On July 11, The Wall Street Journal heralded the "Return of the Sight-Unseen Market" in an article that described the recent resurgence in sales of homes that are yet to be built. Buying "off-plan" can bring many advantages, but it also has drawbacks. So what can you do to improve your chances of a good buy-before-you-try experience?
Advantages of Pre-Sales
1. It may be your only choice. With surging mortgage interest rates and real-estate prices, many buyers are desperate to buy quickly before the cost of homeownership increases any more. However, some local housing markets are starved for buying opportunities. For instance, the Journal says fewer homes were for sale in Manhattan in the second quarter of this year than at any time (except one solitary quarter) this millennium. Where housing inventory is very low, buying a brand-new home may be your best bet.
2. You get your dream home. Are you in the market for a yet-to-be-built $50 million duplex penthouse (and who among us isn't?) with stunning ocean views across the white sands of Miami Beach? Well, there's only one currently available that we know of, and, if you don't snap it up now, someone else may slap a cool $25-million deposit check on the developer's desk. The same applies to less upscale purchases. If you've set your heart on a particular new-build home in a great development, the only way to be sure of getting the design, specification and plot you want may be to buy off-plan.
3. It's a new home! Nobody's lain in the bathtub before you. Yours are the first bare feet to tread on the carpets. You're the one who specified everything -- from the interior colors to the kitchen worktops and appliances. It's new. It's perfect. And it's yours.
Drawbacks of Pre-sales
1. Dodgy developers -- part 1. Back in 2006, a number of Americans fell in love with the yet-to-be-built Trump Ocean Resort development on Mexico's Baja California coast. Some might have been reassured by the Trump name and by The Donald's face on the billboards. But, when the project collapsed, it turned out the real developers had merely licensed the Trump brand, and those who lost deposits became mired in court actions, according to The Huffington Post. The moral of this story? Dig deep to make sure you know from whom you're buying and are sure of their financial stability.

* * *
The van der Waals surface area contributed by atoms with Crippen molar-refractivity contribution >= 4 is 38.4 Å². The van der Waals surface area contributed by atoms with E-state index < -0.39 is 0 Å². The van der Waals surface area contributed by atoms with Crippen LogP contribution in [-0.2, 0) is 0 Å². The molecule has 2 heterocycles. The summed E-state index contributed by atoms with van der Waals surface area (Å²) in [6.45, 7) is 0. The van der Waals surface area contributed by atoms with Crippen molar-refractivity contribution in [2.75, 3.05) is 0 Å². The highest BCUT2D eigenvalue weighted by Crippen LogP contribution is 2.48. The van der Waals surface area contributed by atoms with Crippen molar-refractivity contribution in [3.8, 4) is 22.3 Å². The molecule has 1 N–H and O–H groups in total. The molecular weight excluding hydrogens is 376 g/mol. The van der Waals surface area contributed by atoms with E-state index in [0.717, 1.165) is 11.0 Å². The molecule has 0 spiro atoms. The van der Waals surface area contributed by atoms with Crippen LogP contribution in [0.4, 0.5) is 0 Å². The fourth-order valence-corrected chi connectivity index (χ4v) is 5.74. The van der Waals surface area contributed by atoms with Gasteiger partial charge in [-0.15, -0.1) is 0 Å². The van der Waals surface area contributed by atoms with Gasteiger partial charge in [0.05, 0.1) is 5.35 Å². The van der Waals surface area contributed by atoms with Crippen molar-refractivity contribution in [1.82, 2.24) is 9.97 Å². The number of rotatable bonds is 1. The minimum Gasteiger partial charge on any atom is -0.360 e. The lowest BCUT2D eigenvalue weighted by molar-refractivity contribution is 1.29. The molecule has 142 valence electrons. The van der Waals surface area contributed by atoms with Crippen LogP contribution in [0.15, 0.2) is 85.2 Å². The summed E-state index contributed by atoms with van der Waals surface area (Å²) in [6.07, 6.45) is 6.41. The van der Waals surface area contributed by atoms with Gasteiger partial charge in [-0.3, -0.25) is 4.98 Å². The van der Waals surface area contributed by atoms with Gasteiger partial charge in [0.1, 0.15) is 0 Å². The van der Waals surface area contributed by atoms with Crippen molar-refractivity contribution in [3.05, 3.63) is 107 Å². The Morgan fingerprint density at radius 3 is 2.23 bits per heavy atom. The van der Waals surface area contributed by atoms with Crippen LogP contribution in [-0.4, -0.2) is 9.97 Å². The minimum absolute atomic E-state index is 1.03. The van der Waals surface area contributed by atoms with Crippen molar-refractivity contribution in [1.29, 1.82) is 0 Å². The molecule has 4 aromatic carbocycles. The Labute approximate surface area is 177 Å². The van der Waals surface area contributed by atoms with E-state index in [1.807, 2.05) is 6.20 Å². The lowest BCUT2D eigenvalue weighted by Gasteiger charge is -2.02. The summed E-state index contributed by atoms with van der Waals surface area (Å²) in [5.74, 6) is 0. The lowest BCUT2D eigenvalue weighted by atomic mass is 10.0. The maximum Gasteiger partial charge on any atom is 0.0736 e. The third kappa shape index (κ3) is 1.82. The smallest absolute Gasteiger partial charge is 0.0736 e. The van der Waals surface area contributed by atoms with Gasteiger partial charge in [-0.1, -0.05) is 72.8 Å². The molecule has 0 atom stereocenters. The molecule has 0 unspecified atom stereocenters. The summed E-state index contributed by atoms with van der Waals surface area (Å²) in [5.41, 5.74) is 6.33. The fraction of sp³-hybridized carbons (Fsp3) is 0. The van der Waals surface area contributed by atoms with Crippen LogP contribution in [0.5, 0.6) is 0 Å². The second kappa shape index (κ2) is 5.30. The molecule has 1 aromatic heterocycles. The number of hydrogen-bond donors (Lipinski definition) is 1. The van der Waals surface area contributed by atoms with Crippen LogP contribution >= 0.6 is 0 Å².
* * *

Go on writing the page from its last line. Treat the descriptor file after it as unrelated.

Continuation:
2. Dodgy developers -- part 2. Unlike Mexico, many U.S. states offer some -- though often only limited -- legal protections to those who put down deposits on pre-sale developments. Similarly, you may benefit from title insurance, although such policies don't always pay out as expected. Be very interested in the track record of your developer. Google its name and check it out with the Better Business Bureau. As importantly, research previous developments and go see them if possible. Do they match up to the artist's impressions on the sales brochures? If you're an outgoing sort of person, knock on a door or two and ask residents about their experiences.
3. Know what you're getting into -- part 1. Watch out for "gotcha" clauses in contracts. Some developers try to slip in waivers that allow them to change specifications or even room or plot sizes. Sometimes these may be reasonable and unavoidable, but make sure you're entitled to be consulted first and that you have the right to receive at least the equivalent of what you are paying for.
4. Know what you're getting into -- part 2. You're almost certain to have floor plans and some basic specifications before you hand over your deposit check. But do they provide enough information? You know how long and wide each room is, but what about ceiling heights? Is the central air energy-efficient? Are construction materials and techniques proven? What's the insulation like? Might nearby land be developed, ruining the views you value so much? Don't be afraid to ask -- and require critical information in writing.
5. It's a new home! People -- including you, it seems -- are often prepared to pay a premium for all the advantages of having a new home. But that means you're likely to take a depreciation hit the moment you move in -- just as you do when you drive a new car out of the showroom. Of course, unlike with a new car, you hope your home is going to pick up value quickly, and it may well be worth more by the time you sell. But, depending on the housing market at the time, you could lose out if you try to sell it again within a year or two.
Don't Be Put Off
Every home in the country was once a new one, and many of them were probably sold before they were built. So the chances of your being seriously disappointed by a bad developer are likely slim, especially in today's market where rising house prices make real estate projects inherently more viable.
But, just as you would if you were buying any expensive item from someone you don't know, you need to understand as much as you possibly can about the seller and the product before parting with any money. Carry out the necessary research, and your chances of getting what you want improve dramatically.